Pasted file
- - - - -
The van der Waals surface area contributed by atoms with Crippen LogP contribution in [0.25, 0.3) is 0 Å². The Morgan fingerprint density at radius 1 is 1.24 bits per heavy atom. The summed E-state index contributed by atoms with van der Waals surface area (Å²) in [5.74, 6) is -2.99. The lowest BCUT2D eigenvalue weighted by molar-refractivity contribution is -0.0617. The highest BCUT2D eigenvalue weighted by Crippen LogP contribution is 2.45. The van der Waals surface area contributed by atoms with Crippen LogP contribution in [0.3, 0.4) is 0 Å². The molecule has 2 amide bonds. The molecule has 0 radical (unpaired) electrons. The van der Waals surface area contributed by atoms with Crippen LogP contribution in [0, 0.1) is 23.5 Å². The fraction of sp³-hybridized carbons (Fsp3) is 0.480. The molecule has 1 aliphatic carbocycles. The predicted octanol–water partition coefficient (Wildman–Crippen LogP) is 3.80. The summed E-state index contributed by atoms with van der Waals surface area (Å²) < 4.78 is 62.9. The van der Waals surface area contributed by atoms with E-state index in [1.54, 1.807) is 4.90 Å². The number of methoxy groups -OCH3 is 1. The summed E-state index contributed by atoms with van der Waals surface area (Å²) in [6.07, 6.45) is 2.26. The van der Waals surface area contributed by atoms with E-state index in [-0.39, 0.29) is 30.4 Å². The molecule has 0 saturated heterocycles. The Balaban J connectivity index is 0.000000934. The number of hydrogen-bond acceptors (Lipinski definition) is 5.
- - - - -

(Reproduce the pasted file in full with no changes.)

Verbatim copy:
The van der Waals surface area contributed by atoms with Crippen LogP contribution in [0.25, 0.3) is 0 Å². The Morgan fingerprint density at radius 1 is 1.24 bits per heavy atom. The summed E-state index contributed by atoms with van der Waals surface area (Å²) in [5.74, 6) is -2.99. The lowest BCUT2D eigenvalue weighted by molar-refractivity contribution is -0.0617. The highest BCUT2D eigenvalue weighted by Crippen LogP contribution is 2.45. The van der Waals surface area contributed by atoms with Crippen LogP contribution in [0.3, 0.4) is 0 Å². The molecule has 2 amide bonds. The molecule has 0 radical (unpaired) electrons. The van der Waals surface area contributed by atoms with Crippen LogP contribution in [0, 0.1) is 23.5 Å². The fraction of sp³-hybridized carbons (Fsp3) is 0.480. The molecule has 1 aliphatic carbocycles. The predicted octanol–water partition coefficient (Wildman–Crippen LogP) is 3.80. The summed E-state index contributed by atoms with van der Waals surface area (Å²) < 4.78 is 62.9. The van der Waals surface area contributed by atoms with E-state index in [1.54, 1.807) is 4.90 Å². The number of methoxy groups -OCH3 is 1. The summed E-state index contributed by atoms with van der Waals surface area (Å²) in [6.07, 6.45) is 2.26. The van der Waals surface area contributed by atoms with E-state index in [-0.39, 0.29) is 30.4 Å². The molecule has 0 saturated heterocycles. The Balaban J connectivity index is 0.000000934. The number of hydrogen-bond acceptors (Lipinski definition) is 5.